Primal Trek

Chinese Peach Charms

Peach charm in Chinese

Introduction to Peach Charms

Old Chinese peach charmThe peach (tao 桃) symbolizes longevity and peach charms are very commonly seen in China.

Peach wood is also believed to have a special power to keep away evil spirits.

The Chinese have traditionally placed a very high value on a long life.  With the immense influence of Confucianism, great reverence was placed on old age and the elderly enjoyed high respect and a life of comparatively more ease and less toil than those younger in age.

One of the greatest gifts a government minister could receive was the Chinese character for longevity (shou 壽) written personally by the Emperor.  Even persons of the lowest social class who had attained great age were distinguished by the Emperor.

Origins of the Peach Symbol for Longevity

According to legend, the Queen Mother of the West (xiwangmu 西王母) possessed a peach orchard near her palace in the Kunlun mountains.  The trees would only blossom every 3,000 years and the fruit would take another 3,000 years to ripen.

It was believed that eating one of these peaches would bestow upon the eater the same length of life as it took for the fruit to ripen -- 3,000 years.

Another story, tells of the Queen Mother of the West visiting Emperor Wu of the Han Dynasty in the year 110 AD. She brought with her seven of the peaches from her orchard.  She ate two of the peaches and explained that eating one fruit would allow the eater to live 3,000 years.  The Emperor then asked her if he could keep the seeds.  The Queen Mother of the West at that moment saw Tung Fang-So peeping at her through the window. She pointed at him and said "that child has stolen three of my peaches and he is now 9,000 years old."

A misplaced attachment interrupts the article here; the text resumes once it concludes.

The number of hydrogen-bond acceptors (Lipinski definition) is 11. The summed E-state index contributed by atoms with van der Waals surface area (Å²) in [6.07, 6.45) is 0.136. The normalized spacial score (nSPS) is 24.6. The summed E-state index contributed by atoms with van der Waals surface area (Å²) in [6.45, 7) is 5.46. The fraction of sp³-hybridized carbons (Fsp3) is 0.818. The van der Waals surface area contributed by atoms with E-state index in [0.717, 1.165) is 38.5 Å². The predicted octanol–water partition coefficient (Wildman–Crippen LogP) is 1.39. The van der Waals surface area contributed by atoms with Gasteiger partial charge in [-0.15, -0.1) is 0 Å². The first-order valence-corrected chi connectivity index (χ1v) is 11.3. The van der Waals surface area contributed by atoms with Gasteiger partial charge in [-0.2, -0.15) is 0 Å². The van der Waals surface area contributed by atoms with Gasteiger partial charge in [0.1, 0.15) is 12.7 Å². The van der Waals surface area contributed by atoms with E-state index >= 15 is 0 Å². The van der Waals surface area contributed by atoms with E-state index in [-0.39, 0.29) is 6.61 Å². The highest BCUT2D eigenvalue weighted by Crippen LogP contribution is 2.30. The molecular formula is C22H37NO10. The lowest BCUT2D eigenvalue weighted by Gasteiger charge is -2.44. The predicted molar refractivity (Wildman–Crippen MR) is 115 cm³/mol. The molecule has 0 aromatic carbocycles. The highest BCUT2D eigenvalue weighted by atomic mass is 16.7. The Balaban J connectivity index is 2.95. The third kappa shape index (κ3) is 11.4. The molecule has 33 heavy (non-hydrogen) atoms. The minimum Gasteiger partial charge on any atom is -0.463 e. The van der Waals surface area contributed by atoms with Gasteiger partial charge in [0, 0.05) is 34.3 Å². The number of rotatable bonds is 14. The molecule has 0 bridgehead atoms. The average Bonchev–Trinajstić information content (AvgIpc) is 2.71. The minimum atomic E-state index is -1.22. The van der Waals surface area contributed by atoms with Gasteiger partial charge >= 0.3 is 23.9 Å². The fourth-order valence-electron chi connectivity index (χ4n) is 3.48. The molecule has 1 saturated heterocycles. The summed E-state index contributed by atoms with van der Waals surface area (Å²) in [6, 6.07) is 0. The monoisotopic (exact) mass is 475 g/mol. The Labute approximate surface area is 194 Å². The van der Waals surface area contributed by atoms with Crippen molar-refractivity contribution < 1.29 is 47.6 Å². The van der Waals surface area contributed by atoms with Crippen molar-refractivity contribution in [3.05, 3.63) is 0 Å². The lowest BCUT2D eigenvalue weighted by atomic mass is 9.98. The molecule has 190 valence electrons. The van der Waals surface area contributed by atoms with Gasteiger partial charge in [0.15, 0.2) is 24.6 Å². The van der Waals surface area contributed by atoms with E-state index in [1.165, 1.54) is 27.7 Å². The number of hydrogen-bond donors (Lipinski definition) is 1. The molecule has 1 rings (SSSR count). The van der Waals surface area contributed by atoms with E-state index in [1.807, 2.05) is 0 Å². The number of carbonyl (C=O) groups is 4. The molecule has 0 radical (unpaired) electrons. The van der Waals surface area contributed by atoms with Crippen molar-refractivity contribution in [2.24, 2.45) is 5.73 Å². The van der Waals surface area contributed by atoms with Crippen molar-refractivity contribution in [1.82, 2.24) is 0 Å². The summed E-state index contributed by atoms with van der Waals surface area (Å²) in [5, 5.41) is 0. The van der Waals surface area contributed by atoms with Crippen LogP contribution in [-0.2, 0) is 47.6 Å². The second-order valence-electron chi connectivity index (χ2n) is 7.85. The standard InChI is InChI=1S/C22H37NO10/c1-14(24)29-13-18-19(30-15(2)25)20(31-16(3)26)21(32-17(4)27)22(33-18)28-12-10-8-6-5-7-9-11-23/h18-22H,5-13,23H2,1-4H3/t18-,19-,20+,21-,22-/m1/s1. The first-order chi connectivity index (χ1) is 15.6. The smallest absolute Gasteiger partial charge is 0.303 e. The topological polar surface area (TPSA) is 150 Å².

Traditionally, most Chinese families would have in their homes for good luck either pictures or small statues of the "Three Immortals".  One of these immortals is Shou (
壽), the God of Longevity.  He is usually shown with a walking stick and carrying a peach to symbolize long life. (For more on the "Three Immortals", please see lock charms.)

Peach Wood as an Amulet to Dispel Evil Spirits

According to an ancient Chinese text, "The Classic of Mountains and Seas" (shanhaijing 山海经), there was a very large peach tree on Dushuo Mountain (dushuoshan 度朔山) whose branches formed an archway through which evil spirits could pass between the spirit world and the earth.  The Emperor of Heaven (tiandi 天帝) was concerned that the evil spirits might harm the people on earth and so he assigned two brothers, Shen Tu (神荼) and Yu Lei (郁垒), to guard the passageway.  If the evil spirits caused any harm, the two brothers were instructed to tie them up and feed them to the tigers which lived at the base of the mountain.

In honor of the two brothers' bravery, they became known as the "Door Gods" and a tradition gradually developed to engrave their portraits in peach wood which were then hung on gates and doors for protection from evil influences.

This tradition further evolved during the Song Dynasty when the peach wood Door God charms (taofu 桃符) were replaced by spring couplets (chunlian 春联) which are auspicious verses written on red paper and hung above and at the sides of doors and gates.

Swords, arrows and amulets were also carved from peach wood in ancient times to ward off evil spirits.  This is because the Chinese word for peach (tao
桃) shares the same pronunciation as the Chinese word for "flee" or "run away" (tao 逃).